Obviously, to question the teaching of a preacher can seem a daunting and intimidating task. For the preacher, too, it can be a challenging encounter. But if a preacher is a humble man (or woman) of God, and his heart’s desire is to faithfully proclaim God’s Word, he should be willing to listen to, and consider, any critique from his brothers and sisters in the Lord. In fact, a preacher’s true godliness (or lack thereof) will be evident by their response to this kind of critique. A preacher who refuses to seriously consider biblically-based concerns, who acts defensively, who impugns the character of the questioner and who insists on unthinking allegiance to himself as God’s anointed, should cause serious questions to be raised about his integrity and his true motivations.


As I stated at the beginning, I am about to publish a series entitled, “Pop Goes The Gospel”, in which I hope to highlight a subtle, yet dangerous, new spin on the gospel message that has become increasingly prevalent and influential within Christianity in recent years. I do so out of love for God’s people and a deep concern for the integrity of the biblical gospel. As you read each episode, it is my prayer that you will seriously consider the issues raised and begin to critically evaluate the proclamation of God’s Word in your own church, with a spirit of love and discernment.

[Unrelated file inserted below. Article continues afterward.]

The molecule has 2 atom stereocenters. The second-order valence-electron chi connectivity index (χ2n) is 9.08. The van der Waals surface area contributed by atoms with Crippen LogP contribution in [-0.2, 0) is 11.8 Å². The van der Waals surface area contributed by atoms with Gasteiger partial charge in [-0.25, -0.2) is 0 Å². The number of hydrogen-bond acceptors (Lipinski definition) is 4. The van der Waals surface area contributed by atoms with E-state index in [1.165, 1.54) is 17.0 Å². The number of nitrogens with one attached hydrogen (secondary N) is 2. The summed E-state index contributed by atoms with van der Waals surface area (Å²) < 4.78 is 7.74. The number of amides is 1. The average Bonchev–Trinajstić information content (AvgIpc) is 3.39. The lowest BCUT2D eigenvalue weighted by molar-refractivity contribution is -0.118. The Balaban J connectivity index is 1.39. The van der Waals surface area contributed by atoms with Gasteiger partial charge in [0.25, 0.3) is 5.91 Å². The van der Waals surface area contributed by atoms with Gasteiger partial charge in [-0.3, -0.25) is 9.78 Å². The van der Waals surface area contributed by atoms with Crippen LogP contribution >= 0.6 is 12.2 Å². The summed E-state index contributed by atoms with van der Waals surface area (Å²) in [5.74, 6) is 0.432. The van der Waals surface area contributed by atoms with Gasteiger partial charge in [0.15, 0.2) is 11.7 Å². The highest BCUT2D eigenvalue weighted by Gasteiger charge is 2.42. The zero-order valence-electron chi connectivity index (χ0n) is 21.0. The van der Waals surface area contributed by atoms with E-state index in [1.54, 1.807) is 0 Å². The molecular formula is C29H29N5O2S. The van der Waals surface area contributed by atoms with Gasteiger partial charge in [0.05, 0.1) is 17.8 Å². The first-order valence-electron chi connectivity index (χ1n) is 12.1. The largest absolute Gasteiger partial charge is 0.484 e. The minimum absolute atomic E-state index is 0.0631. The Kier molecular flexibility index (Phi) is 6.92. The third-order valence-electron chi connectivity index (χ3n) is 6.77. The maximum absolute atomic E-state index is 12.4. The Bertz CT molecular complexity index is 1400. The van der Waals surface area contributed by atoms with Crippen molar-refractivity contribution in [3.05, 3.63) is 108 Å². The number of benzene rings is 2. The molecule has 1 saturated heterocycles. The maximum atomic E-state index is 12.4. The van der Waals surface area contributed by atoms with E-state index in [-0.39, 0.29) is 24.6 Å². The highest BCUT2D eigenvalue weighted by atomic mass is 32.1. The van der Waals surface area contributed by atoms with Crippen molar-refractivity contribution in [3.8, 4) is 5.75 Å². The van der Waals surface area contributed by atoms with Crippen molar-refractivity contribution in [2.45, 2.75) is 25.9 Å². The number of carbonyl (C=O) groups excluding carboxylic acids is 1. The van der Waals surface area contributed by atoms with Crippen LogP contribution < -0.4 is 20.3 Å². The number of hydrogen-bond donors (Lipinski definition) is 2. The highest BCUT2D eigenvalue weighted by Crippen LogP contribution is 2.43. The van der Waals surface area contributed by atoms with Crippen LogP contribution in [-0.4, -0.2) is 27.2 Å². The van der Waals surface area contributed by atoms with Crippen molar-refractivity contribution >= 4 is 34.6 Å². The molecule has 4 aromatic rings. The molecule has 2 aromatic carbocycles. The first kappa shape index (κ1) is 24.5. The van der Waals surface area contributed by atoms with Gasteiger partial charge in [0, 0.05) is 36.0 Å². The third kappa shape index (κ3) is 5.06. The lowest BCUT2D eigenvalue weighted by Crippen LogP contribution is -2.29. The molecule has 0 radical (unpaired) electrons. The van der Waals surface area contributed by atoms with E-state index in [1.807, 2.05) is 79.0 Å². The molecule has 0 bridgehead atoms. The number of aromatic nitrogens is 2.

[1] An excellent article on this topic at

[2] Expository Outlines of the Whole Bible [Zondervan], 14:520

2 Replies to “The Importance of Keeping Watch”

  1. So true Kevin. Look forward to the read. I guess when some pastors stop using the pulpit to manipulate the congregation into submission no matter how subtle they may go about it, then the congregation may feel empowered to speak up. Furthermore when a church does not take discipleship seriously then it just breeds immature christians who can be easily manipulated.

  2. Thanks Elen. As a former pastor myself, I valued those mature members of the congregation who checked everything against the scriptures and weren’t afraid to question me. Their vigilance motivated me to be careful in my preparation of sermons. There were a couple of occasions over the years when congregational feedback helped me to see that I had slightly missed the mark theologically. The pastor should never see himself as being beyond accountability or above correction.